Red marrow of the long bones and axial skeleton is most frequently involved.
Less common locations include the skull and craniofacial bones.
Involvement of the small bones in hands and feet is extremely rare.
In the long bones:
The femur is the most commonly affected single bone, followed by the humerus.
Lesser numbers occur in the tibia and fibula.
Occasional cases occur in the radius and ulna.
In the axial skeleton:
The spine and pelvis predominate.
Occasional cases occur in the ribs, clavicle, sternum, and scapula.
Clinical Signs and Symptoms
Localized bone pain occurs in 70–80 % of patients.
Approximately 20–30 % have swelling or a palpable mass.
Duration of symptoms is usually of the order of several months.
Lymphoma of the spine commonly presents with neurological deficit.
Pathologic fracture of long bones occurs in approximately 15 % of cases.
Systemic symptoms are rare, seen in approximately 5 % of cases.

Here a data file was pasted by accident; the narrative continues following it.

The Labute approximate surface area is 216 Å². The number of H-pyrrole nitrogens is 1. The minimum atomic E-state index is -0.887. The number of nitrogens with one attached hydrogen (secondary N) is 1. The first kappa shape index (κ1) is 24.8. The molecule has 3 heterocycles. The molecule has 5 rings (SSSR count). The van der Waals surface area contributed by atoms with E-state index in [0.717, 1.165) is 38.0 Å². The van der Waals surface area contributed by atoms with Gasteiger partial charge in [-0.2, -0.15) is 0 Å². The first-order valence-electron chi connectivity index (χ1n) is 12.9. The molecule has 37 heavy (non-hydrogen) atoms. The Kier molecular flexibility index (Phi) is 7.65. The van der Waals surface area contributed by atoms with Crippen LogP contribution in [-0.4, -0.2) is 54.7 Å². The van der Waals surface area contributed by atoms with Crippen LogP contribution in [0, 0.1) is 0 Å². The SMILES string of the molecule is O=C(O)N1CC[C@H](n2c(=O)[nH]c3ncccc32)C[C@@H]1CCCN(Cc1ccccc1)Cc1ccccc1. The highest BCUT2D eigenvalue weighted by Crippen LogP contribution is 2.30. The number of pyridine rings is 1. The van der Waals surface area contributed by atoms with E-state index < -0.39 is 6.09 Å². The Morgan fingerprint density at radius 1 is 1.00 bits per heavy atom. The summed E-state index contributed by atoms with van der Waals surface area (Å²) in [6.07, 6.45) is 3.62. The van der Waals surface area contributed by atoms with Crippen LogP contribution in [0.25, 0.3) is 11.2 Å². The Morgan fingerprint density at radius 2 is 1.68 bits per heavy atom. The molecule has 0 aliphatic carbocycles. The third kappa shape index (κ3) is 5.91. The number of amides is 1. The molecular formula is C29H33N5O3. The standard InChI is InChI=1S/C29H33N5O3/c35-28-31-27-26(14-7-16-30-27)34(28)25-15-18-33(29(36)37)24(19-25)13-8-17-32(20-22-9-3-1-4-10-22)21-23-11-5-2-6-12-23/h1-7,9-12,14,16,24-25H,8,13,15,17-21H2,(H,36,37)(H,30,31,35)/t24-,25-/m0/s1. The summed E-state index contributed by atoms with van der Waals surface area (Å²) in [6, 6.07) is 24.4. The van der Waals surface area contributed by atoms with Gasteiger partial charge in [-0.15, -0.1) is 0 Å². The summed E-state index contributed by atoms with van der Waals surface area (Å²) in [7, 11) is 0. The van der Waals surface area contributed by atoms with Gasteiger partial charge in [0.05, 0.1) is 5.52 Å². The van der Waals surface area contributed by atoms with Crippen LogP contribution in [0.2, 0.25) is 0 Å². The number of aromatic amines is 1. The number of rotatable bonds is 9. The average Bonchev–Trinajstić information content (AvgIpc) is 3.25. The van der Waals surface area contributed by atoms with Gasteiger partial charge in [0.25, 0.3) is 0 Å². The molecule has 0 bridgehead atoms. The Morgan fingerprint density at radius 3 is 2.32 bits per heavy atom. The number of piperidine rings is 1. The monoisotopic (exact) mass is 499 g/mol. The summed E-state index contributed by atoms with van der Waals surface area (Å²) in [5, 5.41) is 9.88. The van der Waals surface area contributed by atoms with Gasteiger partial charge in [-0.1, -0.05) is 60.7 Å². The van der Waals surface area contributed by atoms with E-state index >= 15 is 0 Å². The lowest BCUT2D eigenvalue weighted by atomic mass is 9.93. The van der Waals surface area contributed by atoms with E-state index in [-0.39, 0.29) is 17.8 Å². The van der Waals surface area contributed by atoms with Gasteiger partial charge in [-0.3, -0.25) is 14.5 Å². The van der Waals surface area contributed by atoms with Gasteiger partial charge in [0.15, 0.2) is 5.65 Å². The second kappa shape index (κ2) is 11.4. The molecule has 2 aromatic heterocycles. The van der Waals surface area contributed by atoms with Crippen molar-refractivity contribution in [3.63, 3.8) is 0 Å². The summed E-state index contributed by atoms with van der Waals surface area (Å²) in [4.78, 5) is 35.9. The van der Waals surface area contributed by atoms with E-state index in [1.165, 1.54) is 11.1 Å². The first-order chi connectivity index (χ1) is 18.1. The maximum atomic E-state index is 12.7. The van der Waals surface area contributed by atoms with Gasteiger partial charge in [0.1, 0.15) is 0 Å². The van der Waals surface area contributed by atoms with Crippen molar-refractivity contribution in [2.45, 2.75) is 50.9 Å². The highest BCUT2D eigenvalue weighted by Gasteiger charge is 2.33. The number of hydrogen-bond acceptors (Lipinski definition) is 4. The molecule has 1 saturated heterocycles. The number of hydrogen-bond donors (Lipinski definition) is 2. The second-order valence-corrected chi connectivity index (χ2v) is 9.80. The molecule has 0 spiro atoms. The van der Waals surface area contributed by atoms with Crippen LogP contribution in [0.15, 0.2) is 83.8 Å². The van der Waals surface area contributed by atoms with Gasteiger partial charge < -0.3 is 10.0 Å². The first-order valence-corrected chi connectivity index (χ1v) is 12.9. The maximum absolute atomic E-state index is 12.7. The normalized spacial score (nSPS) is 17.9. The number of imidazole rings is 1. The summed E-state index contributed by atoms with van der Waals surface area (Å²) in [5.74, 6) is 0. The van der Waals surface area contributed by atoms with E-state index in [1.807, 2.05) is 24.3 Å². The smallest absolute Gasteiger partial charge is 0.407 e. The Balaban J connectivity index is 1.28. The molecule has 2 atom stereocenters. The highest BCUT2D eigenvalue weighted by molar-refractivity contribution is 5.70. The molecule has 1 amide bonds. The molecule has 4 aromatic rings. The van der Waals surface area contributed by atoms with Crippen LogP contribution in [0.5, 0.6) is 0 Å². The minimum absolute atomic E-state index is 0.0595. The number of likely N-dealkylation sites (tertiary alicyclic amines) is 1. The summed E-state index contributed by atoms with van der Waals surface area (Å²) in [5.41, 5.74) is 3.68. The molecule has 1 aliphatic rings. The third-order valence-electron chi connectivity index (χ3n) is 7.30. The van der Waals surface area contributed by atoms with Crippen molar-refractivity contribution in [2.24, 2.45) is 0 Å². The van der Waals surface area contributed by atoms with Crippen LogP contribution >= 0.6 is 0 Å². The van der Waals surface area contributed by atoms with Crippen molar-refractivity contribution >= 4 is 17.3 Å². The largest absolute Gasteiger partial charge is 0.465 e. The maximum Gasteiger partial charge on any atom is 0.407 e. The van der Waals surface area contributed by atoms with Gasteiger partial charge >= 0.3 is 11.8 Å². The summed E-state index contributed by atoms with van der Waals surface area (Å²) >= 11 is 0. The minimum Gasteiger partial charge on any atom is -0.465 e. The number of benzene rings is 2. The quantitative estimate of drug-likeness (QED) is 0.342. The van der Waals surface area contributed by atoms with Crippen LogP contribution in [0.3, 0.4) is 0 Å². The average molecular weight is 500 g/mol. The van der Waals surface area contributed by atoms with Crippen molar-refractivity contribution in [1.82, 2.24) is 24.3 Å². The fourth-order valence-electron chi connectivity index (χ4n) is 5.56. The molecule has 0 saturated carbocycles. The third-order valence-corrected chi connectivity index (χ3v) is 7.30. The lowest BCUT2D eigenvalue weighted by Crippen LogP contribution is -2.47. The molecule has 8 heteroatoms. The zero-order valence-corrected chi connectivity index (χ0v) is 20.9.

Paraneoplastic phenomena, e.g., hypercalcemia, are very rare.
Findings are variable and overall nonspecific.
Plain radiographs show a spectrum of changes varying from normal or minimal subtle changes to diffuse permeative destruction of the bone.
Multiple modality imaging is most informative (i.e., combined x-ray, CT, MRI, and bone scan) although each is essentially nonspecific.
Multiple bone involvement is noted in approximately 20 % of cases.
Seventy percent are lytic.
Twenty-eight percent are of mixed lytic and sclerotic appearance.
Two percent are totally sclerotic.
In most cases (75 %) a permeative/moth-eaten appearance is seen representing multiple small poorly defined radiolucencies within the affected area of the bone which overall is poorly marginated.
In 60 % a periosteal reaction is noted which has an aggressive appearance characterized by a single- or multiple-layered appearance (onion skin), usually with interrupted or discontinuous areas.
In 50–75 % of cases a soft tissue mass of variable size occurs (optimally identified by CT in 80 % of these and by MRI in all cases).
In 22 % pathological fracture is present.
In 16 % sequestrum can be identified (best seen on CT).
In 4 % of cases the tumor crosses joints (particularly in the vertebral column and sacroiliac joints).
In 5 % of cases the changes are either very subtle or not identifiable on plain radiograph.